Happy citizens vs. happy customers
I recently participated in a panel discussing how concepts of customer centricity in the private sector can translate to use in the government. The private sector has significantly increased its focus and understanding of customer experience. In recent years, companies have added specific management roles dedicated to Customer Experience and have also refined how to measure the quality of a customer’s experience. The measurement of customer experience is equally important for government. How are companies measuring customer experience and how does this translate to use in government?
There are obviously a few ways to measure customer experience. One starting point is how Forrester Research classifies enterprise-level customer experience metrics used by companies. Forrester divides customer experience metrics into three buckets: descriptive, subjective, and outcomes:
- The first bucket, descriptive metrics, measure characteristics of customer interactions across channels. This includes things like call center or email volumes and average call time. Descriptive measures translate well as-is for use in government. Call centers and branch offices in government can use exactly to same measures.
- The second bucket, subjective metrics, measure how customers feel about their interactions. The typical measure is customer satisfaction based on surveys. Again these measures translate well as-is for use in government (and many agencies already do use them).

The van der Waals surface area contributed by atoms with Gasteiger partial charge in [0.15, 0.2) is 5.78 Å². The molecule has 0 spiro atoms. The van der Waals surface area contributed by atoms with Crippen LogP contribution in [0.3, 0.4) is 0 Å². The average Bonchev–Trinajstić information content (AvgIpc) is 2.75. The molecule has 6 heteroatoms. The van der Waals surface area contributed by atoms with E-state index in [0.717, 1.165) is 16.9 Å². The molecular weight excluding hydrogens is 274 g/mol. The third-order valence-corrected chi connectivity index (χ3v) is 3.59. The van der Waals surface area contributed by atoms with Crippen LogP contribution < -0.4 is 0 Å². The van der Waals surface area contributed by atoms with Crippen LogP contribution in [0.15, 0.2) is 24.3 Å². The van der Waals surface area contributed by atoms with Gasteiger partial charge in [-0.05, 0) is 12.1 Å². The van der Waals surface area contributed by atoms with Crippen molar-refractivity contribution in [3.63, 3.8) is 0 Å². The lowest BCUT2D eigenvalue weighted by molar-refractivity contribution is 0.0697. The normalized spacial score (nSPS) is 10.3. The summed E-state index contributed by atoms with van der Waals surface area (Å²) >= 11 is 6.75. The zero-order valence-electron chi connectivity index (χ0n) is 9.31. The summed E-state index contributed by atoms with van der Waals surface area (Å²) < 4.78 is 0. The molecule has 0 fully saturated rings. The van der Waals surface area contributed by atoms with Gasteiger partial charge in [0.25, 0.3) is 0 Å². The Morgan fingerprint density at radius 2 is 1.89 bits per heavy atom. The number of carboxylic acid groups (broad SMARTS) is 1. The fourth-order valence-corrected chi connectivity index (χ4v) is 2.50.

- The third bucket, outcomes, in the private sector measures what customers did or received based on their experiences. A common metric for companies would be the proportion of customers that make a purchase or renew a service. While measuring purchases generally isn’t a good measure for government, measuring outcomes is clearly still important. For government a more appropriate outcome to measure could be the time it takes for a citizen to receive a benefit.
Much as they do in the private sector, using metrics like these can help government get insight into the customer experience for their citizens. When the metrics indicate a good customer experience, it suggests that citizens are able to find the information they need or get services delivered in a timely manner. But when the metrics indicate a poor experience, then it is often sign that systems are not designed to be citizen-centric. This might mean information is hard to find or perhaps manual processes are slowing down services delivery. Therefore, looking for ways to improve the measures of customer experience helps focus on the outcomes and drive operational efficiency.
This is also an area where technology can play a role. One technique for improving customer experience is helping citizens find and access services more efficiently on their own using more intuitive self-service tools. Another technique is providing more effective and integrated tools for front-line staff like case workers or clerks that work with citizens. We’ve talked about ways to enable citizens with self-service options or workers in assisted channel on this blog in the past. For some ideas on how to approach this see this post or this one.